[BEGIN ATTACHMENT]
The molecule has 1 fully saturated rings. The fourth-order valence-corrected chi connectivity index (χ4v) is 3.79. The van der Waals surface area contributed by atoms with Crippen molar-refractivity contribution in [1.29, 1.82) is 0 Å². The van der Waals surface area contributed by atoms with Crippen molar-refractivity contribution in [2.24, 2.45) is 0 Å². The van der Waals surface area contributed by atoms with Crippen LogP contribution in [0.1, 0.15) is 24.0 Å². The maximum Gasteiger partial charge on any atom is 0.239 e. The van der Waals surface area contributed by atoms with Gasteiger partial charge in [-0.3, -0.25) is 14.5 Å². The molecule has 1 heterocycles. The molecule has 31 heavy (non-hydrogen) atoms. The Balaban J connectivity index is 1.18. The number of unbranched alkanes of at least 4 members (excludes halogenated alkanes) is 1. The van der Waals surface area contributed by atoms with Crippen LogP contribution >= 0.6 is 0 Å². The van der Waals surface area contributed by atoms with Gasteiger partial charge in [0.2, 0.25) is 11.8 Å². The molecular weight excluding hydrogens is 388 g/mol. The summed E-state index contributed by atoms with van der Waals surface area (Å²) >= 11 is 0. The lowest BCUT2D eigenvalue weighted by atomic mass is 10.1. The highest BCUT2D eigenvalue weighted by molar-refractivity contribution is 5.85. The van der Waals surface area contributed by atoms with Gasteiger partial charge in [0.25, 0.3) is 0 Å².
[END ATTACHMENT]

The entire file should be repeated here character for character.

The molecule has 1 fully saturated rings. The fourth-order valence-corrected chi connectivity index (χ4v) is 3.79. The van der Waals surface area contributed by atoms with Crippen molar-refractivity contribution in [1.29, 1.82) is 0 Å². The van der Waals surface area contributed by atoms with Crippen molar-refractivity contribution in [2.24, 2.45) is 0 Å². The van der Waals surface area contributed by atoms with Crippen LogP contribution in [0.1, 0.15) is 24.0 Å². The maximum Gasteiger partial charge on any atom is 0.239 e. The van der Waals surface area contributed by atoms with Gasteiger partial charge in [-0.3, -0.25) is 14.5 Å². The molecule has 1 heterocycles. The molecule has 31 heavy (non-hydrogen) atoms. The Balaban J connectivity index is 1.18. The number of unbranched alkanes of at least 4 members (excludes halogenated alkanes) is 1. The van der Waals surface area contributed by atoms with Crippen LogP contribution >= 0.6 is 0 Å². The van der Waals surface area contributed by atoms with Gasteiger partial charge in [0.2, 0.25) is 11.8 Å². The molecular weight excluding hydrogens is 388 g/mol. The summed E-state index contributed by atoms with van der Waals surface area (Å²) >= 11 is 0. The lowest BCUT2D eigenvalue weighted by atomic mass is 10.1. The highest BCUT2D eigenvalue weighted by molar-refractivity contribution is 5.85. The van der Waals surface area contributed by atoms with Gasteiger partial charge in [0.25, 0.3) is 0 Å².